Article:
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Screams and Crying Among Passengers After Amtrak Train Crash

"I thought that I was dead"

Passengers aboard the Amtrak train that slammed into a freight train Sunday described being jolted from slumber before dawn as seats ripped away, awakening to screams and crying.

"It was shaking, then it started jumping," said passenger Eric Larkin of the train's final moments, speaking with The Associated Press. He said his seat broke loose, slamming him into the row of seats in front of him. He had been seated toward the middle of the train when, suddenly, he awoke as he felt it leave the tracks as it hit a curve.

It was in the panic that followed, Larkin said, that he heard screams and crying all around him as passengers sought to exit the crumpled train. He said other passengers were bleeding and that his right knee throbbed from where it banged on the seats in front of him.

Walking with a limp, hours later, the Pamlico County, North Carolina, resident said he was dazed and didn't even know where he was when the train finally came to a complete stop.

Soon after he got off the train, Larkin said arriving police officers told him to stop taking photos of the wreckage and not to share any of the images he had already captured.

"I thought it was a little strange," Larkin said of the request. Eventually he was shuttled to a middle school with other passengers.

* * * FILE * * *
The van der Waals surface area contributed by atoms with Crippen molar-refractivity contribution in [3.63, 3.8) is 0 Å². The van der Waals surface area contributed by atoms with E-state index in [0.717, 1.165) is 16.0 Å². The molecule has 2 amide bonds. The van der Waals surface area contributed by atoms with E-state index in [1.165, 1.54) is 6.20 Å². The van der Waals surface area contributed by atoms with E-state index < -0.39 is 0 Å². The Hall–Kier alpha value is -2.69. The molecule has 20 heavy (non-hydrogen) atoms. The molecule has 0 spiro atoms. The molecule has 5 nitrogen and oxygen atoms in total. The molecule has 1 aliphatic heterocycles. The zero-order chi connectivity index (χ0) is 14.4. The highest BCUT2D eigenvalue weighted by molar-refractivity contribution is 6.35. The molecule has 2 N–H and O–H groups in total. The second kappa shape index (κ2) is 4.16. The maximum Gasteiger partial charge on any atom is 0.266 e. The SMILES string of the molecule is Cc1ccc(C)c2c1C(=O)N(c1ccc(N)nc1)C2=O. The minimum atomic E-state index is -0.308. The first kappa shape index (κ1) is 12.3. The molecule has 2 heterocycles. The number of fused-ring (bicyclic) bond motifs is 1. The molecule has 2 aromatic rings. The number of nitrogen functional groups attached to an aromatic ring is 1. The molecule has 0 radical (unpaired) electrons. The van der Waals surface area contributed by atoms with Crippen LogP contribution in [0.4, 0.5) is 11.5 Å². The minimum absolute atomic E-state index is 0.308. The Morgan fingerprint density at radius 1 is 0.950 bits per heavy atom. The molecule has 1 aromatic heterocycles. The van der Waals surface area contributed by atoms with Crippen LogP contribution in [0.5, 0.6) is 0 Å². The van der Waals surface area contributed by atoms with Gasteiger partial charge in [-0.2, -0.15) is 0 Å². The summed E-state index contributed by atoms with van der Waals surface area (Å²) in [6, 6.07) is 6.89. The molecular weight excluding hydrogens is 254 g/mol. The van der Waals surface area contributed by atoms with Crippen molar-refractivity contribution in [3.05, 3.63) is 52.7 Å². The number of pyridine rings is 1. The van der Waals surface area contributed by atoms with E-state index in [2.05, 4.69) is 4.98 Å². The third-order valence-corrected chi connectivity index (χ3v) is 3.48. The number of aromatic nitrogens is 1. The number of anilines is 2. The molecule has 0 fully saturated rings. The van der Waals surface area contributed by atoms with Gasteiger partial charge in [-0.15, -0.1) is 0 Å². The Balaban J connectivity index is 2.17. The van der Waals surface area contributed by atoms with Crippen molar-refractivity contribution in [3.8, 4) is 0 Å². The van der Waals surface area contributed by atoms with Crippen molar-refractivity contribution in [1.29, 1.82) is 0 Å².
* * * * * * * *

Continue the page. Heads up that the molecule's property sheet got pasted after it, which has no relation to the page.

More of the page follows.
"It's a blessing to be alive," said Larkin. "I thought that I was dead."

It was the third deadly wreck involving Amtrak in less than two months. The Silver Star was en route from New York to Miami with nearly 150 people aboard when it struck the empty CSX train around 2:45 a.m. Sunday, authorities said.

The crash happened near a switchyard south of Columbia where railcars hauling automobiles are loaded and unloaded.

Many of the passengers were asleep.

Andre Neblett, who previously played with the NFL's Carolina Panthers, told the AP his 43-year-old mother Tronia Dorsey was onboard the Amtrak train. He said she described massive jolts.

"It was chaos," Neblett said, describing what his mother told him as he left an American Red Cross shelter where his mother's purple suitcase had been sent. "It's unbelievable."

Dorsey's daughter was to have picked her up in the community of Denmark, South Carolina, shortly after the train moved through Columbia, the South Carolina capital.

In the third rail car, a seat had fallen onto Dorsey's legs, her son said, and she described "a lot of screaming" and babies crying in the darkened rail compartment.

"She said she was just waiting on somebody to get to her," Neblett said.

He drove in from Charlotte, North Carolina, to retrieve her belongings and added his mother was safely resting later with family after being checked out at a hospital.

"Minor scratches and bruises but really just traumatized by the whole experience," he said. "We didn't know what to expect. ... Thank God she was safe."

Some passengers called their loved ones in the minutes afterward.

The State newspaper reports Ryan Roberts couldn't believe it when his wife Alexandria Delgado awoke him with a call early Sunday to their Raleigh, North Carolina, home. He said he asked her to repeat herself three times when she said her train had derailed.

He had left his wife and another female friend off at the Raleigh train station Saturday night so they could take a trip to Florida. Roberts said he and the husband of the other women drove for hours to reach Columbia, not knowing the extent of their loved one's conditions.

Both women were banged up and still being treated at a hospital Sunday afternoon and "in a lot of pain," said Roberts.

"They were sleeping and woke up to a nightmare," Roberts told the paper. "They were horrified."

Copyright AP - Associated Press
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